Abstract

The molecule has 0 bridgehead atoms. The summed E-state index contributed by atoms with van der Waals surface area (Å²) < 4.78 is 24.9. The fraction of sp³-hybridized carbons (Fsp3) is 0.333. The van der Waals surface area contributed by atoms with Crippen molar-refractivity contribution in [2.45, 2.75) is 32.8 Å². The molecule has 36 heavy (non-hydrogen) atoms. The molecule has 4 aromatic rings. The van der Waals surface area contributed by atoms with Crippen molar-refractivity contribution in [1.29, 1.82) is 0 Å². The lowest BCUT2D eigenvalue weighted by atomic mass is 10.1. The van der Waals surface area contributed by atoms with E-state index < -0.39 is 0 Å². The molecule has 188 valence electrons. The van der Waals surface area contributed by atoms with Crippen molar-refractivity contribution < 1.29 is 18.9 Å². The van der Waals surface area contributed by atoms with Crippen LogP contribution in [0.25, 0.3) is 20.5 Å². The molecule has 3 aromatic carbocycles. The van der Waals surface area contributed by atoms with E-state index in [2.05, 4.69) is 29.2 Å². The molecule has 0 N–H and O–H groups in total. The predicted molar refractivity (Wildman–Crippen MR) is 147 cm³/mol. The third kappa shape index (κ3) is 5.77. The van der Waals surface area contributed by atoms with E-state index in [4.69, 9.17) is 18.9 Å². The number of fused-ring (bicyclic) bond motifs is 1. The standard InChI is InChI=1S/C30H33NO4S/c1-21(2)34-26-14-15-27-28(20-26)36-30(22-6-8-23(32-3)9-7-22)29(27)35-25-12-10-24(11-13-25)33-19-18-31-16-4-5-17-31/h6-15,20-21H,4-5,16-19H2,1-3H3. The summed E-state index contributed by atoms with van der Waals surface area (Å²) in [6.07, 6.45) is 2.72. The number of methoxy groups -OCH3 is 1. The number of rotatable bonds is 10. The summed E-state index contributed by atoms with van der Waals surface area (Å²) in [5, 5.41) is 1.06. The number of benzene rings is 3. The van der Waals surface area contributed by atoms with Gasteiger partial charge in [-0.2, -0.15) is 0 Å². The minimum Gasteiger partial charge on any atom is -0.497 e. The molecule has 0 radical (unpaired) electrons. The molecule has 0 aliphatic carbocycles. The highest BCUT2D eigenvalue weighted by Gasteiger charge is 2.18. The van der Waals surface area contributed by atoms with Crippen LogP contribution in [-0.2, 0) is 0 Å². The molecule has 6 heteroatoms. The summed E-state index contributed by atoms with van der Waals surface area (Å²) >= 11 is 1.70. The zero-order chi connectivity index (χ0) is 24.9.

Granulite-facies ortho- and paragneisses from the Mallee Bore area, central Australia are depleted in 18O by up to 10%o. The zone of 18O depletion is elongate, not coincident with any lithological or structural feature, and covers an area of approximately 9 km x 3 km. Within this zone, average 818O values of paragneisses and orthogneisses are c. 4.6%c and c. 4.1%c respectively, and locally are as low as 2.7%o and 2.4%o, respectively. The lowering of δ18O values probably occurred due to isotopic exchange between the rocks and a surficial fluid at high temperatures. The preservation of high-temperature mineral oxygen isotope fractionations and the lack of gross retrogression of the Mallee Bore rocks, indicates that fluid flow after regional metamorphism was negligible. Furthermore, the difficulties associated with downward circulation of surface-derived fluids to depths in excess of 25 km, as well as the lack of wholesale melting in the rocks, suggest that fluid flow occurred prior to the peak of granulite-facies regional metamorphism. Hence, the 18O depletion observed at Mallee Bore most likely occurred during early contact metamorphism, or during the prograde stages of regional metamorphism. The preservation of low δ 18O values suggests that there was little pervasive fluid flow during or subsequent to regional metamorphism.

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